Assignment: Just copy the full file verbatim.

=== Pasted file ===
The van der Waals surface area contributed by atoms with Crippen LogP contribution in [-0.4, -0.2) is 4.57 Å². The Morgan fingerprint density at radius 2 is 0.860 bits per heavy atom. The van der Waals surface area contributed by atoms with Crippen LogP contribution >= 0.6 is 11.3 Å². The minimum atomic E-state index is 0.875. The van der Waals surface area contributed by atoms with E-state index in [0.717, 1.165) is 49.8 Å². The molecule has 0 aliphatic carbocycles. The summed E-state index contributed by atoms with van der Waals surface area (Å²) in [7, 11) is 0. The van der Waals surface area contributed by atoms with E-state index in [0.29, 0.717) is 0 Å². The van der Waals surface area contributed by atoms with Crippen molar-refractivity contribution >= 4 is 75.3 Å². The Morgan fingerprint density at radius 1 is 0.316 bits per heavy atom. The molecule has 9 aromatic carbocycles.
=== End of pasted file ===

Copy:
The van der Waals surface area contributed by atoms with Crippen LogP contribution in [-0.4, -0.2) is 4.57 Å². The Morgan fingerprint density at radius 2 is 0.860 bits per heavy atom. The van der Waals surface area contributed by atoms with Crippen LogP contribution >= 0.6 is 11.3 Å². The minimum atomic E-state index is 0.875. The van der Waals surface area contributed by atoms with E-state index in [0.717, 1.165) is 49.8 Å². The molecule has 0 aliphatic carbocycles. The summed E-state index contributed by atoms with van der Waals surface area (Å²) in [7, 11) is 0. The van der Waals surface area contributed by atoms with E-state index in [0.29, 0.717) is 0 Å². The van der Waals surface area contributed by atoms with Crippen molar-refractivity contribution >= 4 is 75.3 Å². The Morgan fingerprint density at radius 1 is 0.316 bits per heavy atom. The molecule has 9 aromatic carbocycles.